There are many cute sayings on how hard times bring about new discoveries. “Necessity is the mother of invention.” “Turning adversity to advantage.”
At Recessionwire, we’re always amazed by the stories of how people are dealing with the tough hand that’s being dealt us all right now, but the clichés don’t capture it — the obstacles from without and especially within that go into taking this pile of, ahem, economic lemons and not simply dumping them but turning them into drinkable, sellable lemonade.
Brendan Barry was an excavating contractor in Massachusetts who saw the writing on the wall there in 2007 and moved to North Carolina, where his industry was still in better shape. But it shortly crumbled there, too, and Barry was laid off. After two tries with a business that wasn’t going anywhere, he decided to take what he had – skills as an excavator – and apply it to an area of growing need: harvesting rainwater.
“A lagging economy makes people look at their self-sustainability,” says Barry. “More people are planting vegetable gardens and heating with wood stoves. When we get back to basics, ‘all things old become new again.’”
Barry, who once tore down buildings, is now building up the water supply with rainwater collection systems.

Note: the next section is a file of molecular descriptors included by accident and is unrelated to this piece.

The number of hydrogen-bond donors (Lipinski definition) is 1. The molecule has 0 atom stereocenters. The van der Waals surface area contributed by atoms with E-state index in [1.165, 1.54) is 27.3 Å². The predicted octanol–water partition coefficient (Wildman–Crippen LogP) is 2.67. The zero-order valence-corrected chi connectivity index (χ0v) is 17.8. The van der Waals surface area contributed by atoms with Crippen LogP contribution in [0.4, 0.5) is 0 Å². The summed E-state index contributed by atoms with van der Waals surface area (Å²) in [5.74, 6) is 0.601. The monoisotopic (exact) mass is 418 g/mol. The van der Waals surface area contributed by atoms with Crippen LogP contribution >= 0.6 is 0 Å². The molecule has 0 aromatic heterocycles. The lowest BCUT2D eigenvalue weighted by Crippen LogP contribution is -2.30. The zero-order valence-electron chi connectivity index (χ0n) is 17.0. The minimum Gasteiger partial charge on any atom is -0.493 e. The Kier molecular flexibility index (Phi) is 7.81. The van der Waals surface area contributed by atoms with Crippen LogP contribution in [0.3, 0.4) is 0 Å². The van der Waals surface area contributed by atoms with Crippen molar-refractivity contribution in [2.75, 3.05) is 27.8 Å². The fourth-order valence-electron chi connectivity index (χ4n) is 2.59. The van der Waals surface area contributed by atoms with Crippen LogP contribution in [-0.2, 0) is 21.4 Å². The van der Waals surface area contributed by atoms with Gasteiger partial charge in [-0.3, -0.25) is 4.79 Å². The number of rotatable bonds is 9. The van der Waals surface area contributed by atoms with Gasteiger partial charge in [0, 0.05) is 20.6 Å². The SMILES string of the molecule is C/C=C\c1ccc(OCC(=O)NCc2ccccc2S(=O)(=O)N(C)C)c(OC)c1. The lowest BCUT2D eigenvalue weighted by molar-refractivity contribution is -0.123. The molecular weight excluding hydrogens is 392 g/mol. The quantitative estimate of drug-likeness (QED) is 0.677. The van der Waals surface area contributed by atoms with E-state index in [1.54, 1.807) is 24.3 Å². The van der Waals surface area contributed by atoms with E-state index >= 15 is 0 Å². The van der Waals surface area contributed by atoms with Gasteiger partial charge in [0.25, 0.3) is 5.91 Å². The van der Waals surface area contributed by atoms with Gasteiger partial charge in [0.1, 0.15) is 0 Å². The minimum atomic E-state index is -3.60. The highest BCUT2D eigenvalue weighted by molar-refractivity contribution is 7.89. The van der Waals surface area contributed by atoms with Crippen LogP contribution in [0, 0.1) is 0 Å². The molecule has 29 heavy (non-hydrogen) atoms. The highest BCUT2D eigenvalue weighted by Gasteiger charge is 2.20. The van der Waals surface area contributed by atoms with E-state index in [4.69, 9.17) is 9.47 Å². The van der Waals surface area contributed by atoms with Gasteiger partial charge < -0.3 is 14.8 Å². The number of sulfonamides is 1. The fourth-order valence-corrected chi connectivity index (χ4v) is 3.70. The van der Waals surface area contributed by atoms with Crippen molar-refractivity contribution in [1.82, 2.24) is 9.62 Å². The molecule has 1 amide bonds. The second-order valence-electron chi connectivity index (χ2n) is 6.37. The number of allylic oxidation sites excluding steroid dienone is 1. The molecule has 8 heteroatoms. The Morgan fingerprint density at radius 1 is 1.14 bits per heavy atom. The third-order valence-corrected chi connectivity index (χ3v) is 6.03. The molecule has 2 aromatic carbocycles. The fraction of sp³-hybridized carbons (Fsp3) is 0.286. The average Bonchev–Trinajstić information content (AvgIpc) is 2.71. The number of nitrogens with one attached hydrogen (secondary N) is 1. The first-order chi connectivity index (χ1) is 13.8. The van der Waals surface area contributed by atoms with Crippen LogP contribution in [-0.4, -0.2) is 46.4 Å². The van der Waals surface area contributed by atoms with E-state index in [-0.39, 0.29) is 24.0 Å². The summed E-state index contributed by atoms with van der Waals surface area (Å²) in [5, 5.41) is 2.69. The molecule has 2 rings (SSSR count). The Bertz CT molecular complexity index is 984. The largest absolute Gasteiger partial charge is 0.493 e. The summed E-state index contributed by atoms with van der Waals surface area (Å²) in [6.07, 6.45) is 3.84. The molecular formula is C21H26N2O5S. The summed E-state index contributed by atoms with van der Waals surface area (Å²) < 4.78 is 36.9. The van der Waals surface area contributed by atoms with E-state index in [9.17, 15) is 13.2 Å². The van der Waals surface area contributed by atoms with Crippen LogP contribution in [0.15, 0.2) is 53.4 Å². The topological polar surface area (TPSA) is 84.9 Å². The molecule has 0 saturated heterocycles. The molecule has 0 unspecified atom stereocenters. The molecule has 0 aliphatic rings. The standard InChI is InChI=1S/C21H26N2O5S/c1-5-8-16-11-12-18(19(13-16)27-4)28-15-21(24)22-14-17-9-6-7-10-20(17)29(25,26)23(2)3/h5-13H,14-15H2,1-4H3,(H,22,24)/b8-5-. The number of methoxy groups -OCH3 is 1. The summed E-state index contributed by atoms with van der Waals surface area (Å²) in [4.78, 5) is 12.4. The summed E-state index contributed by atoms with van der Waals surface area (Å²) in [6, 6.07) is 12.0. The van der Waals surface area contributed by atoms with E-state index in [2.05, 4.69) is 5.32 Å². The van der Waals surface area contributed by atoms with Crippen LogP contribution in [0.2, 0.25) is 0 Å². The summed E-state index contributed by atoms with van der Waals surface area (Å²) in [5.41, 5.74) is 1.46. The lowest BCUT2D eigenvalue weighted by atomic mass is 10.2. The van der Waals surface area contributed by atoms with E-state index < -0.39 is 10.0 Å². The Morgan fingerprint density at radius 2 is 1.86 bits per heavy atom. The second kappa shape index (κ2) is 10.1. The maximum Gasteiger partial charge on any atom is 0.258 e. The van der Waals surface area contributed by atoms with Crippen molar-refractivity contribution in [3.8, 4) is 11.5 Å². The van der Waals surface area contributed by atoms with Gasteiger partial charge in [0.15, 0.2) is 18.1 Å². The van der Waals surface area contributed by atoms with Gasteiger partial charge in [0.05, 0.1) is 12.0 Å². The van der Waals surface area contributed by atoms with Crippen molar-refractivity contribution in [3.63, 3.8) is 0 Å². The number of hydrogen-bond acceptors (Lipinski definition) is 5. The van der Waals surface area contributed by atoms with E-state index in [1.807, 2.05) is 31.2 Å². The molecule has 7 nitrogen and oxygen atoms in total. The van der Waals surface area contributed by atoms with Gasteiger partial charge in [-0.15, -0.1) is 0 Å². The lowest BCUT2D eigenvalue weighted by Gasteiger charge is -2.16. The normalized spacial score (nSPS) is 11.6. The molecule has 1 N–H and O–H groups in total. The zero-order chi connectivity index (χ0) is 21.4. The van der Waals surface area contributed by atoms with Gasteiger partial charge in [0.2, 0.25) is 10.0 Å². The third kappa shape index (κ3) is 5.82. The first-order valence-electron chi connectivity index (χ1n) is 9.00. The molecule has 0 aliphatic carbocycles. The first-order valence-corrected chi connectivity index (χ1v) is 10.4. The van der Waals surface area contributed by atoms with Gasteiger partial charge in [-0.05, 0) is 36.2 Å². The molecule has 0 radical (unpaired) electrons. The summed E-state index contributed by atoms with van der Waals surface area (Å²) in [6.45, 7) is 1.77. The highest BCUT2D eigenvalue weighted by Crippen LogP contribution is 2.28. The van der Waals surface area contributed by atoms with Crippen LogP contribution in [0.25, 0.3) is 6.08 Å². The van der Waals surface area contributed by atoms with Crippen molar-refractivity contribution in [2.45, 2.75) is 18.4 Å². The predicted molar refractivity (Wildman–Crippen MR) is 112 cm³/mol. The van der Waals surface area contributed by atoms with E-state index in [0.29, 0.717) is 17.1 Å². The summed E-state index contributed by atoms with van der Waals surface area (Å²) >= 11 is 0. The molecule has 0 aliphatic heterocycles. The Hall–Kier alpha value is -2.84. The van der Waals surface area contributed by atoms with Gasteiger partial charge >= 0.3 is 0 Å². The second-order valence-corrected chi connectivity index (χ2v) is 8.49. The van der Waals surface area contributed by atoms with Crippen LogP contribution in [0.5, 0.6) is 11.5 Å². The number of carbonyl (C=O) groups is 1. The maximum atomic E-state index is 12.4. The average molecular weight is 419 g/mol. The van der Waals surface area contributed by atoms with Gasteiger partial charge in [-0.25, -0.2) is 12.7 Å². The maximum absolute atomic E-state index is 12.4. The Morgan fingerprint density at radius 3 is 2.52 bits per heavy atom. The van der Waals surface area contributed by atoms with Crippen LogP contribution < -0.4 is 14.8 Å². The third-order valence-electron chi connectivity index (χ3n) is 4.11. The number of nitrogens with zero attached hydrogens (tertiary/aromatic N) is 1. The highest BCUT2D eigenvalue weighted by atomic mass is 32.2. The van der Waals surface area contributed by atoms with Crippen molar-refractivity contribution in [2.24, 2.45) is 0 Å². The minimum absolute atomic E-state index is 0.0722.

For Chris Hand and James Young, it was a matter of survival. When their respective businesses started rapidly declining (and that’s putting it mildly), they faced no choice but to try something new. Chris Hand had been running a communications agency and recruiting business, both of which suffered a dramatic cut in clients’ budgets. Meanwhile, the recruiting and marketing businesses shifted from corporate needs to individuals’ needs, so he took his expertise and applied it to a new personal branding firm.
James Young’s real estate business fell off last year, but he saw that in his territory – the ritzy Hamptons at the east end of Long Island – there lacked an efficient (and cost-efficient) system for buyers to reach sellers, something much needed in a tightening market. To meet this need and address his own, he launched a website to connect them.
Jim Dowd got out before things really went south. Previously working as an IT strategist, Dowd worked with clients such as a private jet company and an online lending service. A friend told him, “You mean to tell me these guys are flying around on the imaginary profits from imaginary house values? This will not end well…”
But Dowd had skills that could help anyone, whether they were flying around in a G-Five or down on the ground in their homes, unemployed and struggling with their computers – especially those folks. So Dowd took his knowledge and his contacts and set up HelpGuest, a company that connects IT experts with freelance workers and startup ventures, all of whom (we can say from personal experience) need a heck of a lot of help on the tech front in this digital age.
Are you or someone you know making lemonade like these folks? We want to hear your stories. Please contact us on our Contact page, or send us an email at contact AT recessionwire DOT com.